Toffee Maths The Background Through
the dusty window of a wooden shack on a wooden pier off the coast of California,
a group of children are watching a silent but remorselessly rotating band of
sticky white material alternately stretching and folding back onto itself … This
is the Monterey Taffy Company and this famous saltwater toffee is unknowingly
home to an example of one of Mathematics’ most exciting new studies –
‘Chaos’. The Taffy The length of toffee
hangs between two arms, which are about 1 foot apart ( we’re in California,
remember ). Each time these arms rotate, the toffee is stretched to double its
original length, and the excess is then folded back onto itself, so that it is
once again 1 foot in length.
As you can see, the section
from 0 to 0.5 foot is stretched onto the whole 0 to 1 foot section, while the
0.5 to 1 foot section is first stretched between 1 and 2 feet, and then folded back
on top of the 1 to 0 foot section. The piece of toffee ( or
the ‘point’ ) originally at 0.3
foot is ‘mapped’ onto the point 0.6, while the point at 0.9 is mapped onto
0.2 The
Problems :
A We can write this ‘mapping’ as : B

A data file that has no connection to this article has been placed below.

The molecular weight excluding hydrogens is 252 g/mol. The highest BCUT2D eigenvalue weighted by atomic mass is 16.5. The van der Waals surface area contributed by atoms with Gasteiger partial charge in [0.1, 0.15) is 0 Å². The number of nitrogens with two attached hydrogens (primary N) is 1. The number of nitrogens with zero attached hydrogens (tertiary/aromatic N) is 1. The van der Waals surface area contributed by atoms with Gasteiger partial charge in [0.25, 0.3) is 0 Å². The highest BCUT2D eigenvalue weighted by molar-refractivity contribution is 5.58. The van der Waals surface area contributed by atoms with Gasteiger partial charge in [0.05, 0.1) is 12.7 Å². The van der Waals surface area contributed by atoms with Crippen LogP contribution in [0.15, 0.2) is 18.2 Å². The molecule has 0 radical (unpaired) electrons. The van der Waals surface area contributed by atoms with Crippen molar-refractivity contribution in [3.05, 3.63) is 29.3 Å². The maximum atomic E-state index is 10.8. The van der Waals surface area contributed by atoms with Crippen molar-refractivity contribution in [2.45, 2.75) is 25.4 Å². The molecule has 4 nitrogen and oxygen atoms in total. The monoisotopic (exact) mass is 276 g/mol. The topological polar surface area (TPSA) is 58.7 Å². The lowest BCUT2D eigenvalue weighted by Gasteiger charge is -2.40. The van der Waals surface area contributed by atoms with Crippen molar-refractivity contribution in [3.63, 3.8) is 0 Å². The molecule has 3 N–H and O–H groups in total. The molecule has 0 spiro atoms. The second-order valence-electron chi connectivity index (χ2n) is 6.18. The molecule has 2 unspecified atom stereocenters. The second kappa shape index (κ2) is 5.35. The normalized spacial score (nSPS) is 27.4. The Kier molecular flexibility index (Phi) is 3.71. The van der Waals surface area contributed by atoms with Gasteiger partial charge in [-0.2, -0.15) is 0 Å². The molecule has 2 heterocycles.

As the silver
arms steadily rotate, some points in the toffee don’t move at all, some move
in regular cycles, and some points seem to move all over the place…
Can
you find any points which stay unchanged by this stretchandfold process ? (
There are more than one … )
C
What happens to the point x = 0.5 after a few repetitions of the process
? What
other points end up at this ‘attractor’ point ? How
many of these points are there ?
D
Now examine the behaviour of the points 0.1, 0.2, 0.3, …, 0.9 What’s
different about this compared to the behaviour of the previous points ? Is there an ‘oddmanout’ within this group ? Which
other points will eventually end up in this same repeating cycle ? E
Now examine the behaviour of points like 0.01, 0.02, 0.03, …, 0.09 What
happens to these points ? How
long is the ‘period’ of these cycles? (ie how many terms are there in the
cycle?) Again,
is there an ‘oddmanout’ ? Can you see a pattern here ? So far, we have only
looked at points in their ‘decimal’ form. F
What will happen to the points that starts off at
or
etc ? How
many of these regular cycles do you think there can be ? What
about the vast majority of points that are known as ‘irrational’ and consist
of infinitely long, irregular decimals ? What would you expect to happen to them
? G
Finally, consider the ( almost ‘twin’ ) points
0.44 and
0.441 These begin their
Toffee Journey only 0.001 foot ( less than half a millimetre ) apart, so you
might expect them to have similar Life Histories … Take a look !
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